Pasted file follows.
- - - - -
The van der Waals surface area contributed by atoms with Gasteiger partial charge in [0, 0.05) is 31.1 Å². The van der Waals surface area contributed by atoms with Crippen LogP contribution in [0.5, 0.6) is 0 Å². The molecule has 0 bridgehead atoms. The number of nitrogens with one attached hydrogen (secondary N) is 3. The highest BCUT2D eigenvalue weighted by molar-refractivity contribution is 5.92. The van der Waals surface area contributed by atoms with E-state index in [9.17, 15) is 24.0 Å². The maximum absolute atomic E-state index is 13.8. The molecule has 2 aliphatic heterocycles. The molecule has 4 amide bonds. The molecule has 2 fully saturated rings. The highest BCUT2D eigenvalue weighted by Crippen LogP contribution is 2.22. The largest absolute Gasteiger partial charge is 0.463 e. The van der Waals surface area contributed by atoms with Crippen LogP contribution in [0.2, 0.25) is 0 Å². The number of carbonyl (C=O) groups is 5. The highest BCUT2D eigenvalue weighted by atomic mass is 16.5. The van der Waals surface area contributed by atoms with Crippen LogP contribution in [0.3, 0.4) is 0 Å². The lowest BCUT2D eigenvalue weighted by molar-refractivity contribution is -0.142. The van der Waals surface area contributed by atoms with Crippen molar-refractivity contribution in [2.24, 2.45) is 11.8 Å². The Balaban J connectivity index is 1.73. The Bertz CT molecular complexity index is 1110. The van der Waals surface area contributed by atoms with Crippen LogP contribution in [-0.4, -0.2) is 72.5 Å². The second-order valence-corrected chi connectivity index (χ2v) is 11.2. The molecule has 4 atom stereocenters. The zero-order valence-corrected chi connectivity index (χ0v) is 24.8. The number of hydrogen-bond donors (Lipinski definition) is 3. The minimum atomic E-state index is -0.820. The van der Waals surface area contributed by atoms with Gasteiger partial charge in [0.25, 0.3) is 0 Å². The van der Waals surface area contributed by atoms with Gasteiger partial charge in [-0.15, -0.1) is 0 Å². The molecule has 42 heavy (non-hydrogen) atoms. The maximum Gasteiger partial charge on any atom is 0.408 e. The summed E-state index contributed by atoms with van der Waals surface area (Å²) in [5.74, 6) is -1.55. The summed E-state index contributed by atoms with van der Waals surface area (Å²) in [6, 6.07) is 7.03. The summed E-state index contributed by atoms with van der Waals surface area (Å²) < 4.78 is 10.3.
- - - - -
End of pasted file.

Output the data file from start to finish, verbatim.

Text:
The van der Waals surface area contributed by atoms with Gasteiger partial charge in [0, 0.05) is 31.1 Å². The van der Waals surface area contributed by atoms with Crippen LogP contribution in [0.5, 0.6) is 0 Å². The molecule has 0 bridgehead atoms. The number of nitrogens with one attached hydrogen (secondary N) is 3. The highest BCUT2D eigenvalue weighted by molar-refractivity contribution is 5.92. The van der Waals surface area contributed by atoms with E-state index in [9.17, 15) is 24.0 Å². The maximum absolute atomic E-state index is 13.8. The molecule has 2 aliphatic heterocycles. The molecule has 4 amide bonds. The molecule has 2 fully saturated rings. The highest BCUT2D eigenvalue weighted by Crippen LogP contribution is 2.22. The largest absolute Gasteiger partial charge is 0.463 e. The van der Waals surface area contributed by atoms with Crippen LogP contribution in [0.2, 0.25) is 0 Å². The number of carbonyl (C=O) groups is 5. The highest BCUT2D eigenvalue weighted by atomic mass is 16.5. The van der Waals surface area contributed by atoms with Crippen LogP contribution in [0.3, 0.4) is 0 Å². The lowest BCUT2D eigenvalue weighted by molar-refractivity contribution is -0.142. The van der Waals surface area contributed by atoms with Crippen molar-refractivity contribution in [2.24, 2.45) is 11.8 Å². The Balaban J connectivity index is 1.73. The Bertz CT molecular complexity index is 1110. The van der Waals surface area contributed by atoms with Crippen LogP contribution in [-0.4, -0.2) is 72.5 Å². The second-order valence-corrected chi connectivity index (χ2v) is 11.2. The molecule has 4 atom stereocenters. The zero-order valence-corrected chi connectivity index (χ0v) is 24.8. The number of hydrogen-bond donors (Lipinski definition) is 3. The minimum atomic E-state index is -0.820. The van der Waals surface area contributed by atoms with Gasteiger partial charge in [0.25, 0.3) is 0 Å². The van der Waals surface area contributed by atoms with Gasteiger partial charge in [-0.15, -0.1) is 0 Å². The molecule has 42 heavy (non-hydrogen) atoms. The maximum Gasteiger partial charge on any atom is 0.408 e. The summed E-state index contributed by atoms with van der Waals surface area (Å²) in [5.74, 6) is -1.55. The summed E-state index contributed by atoms with van der Waals surface area (Å²) in [6, 6.07) is 7.03. The summed E-state index contributed by atoms with van der Waals surface area (Å²) < 4.78 is 10.3.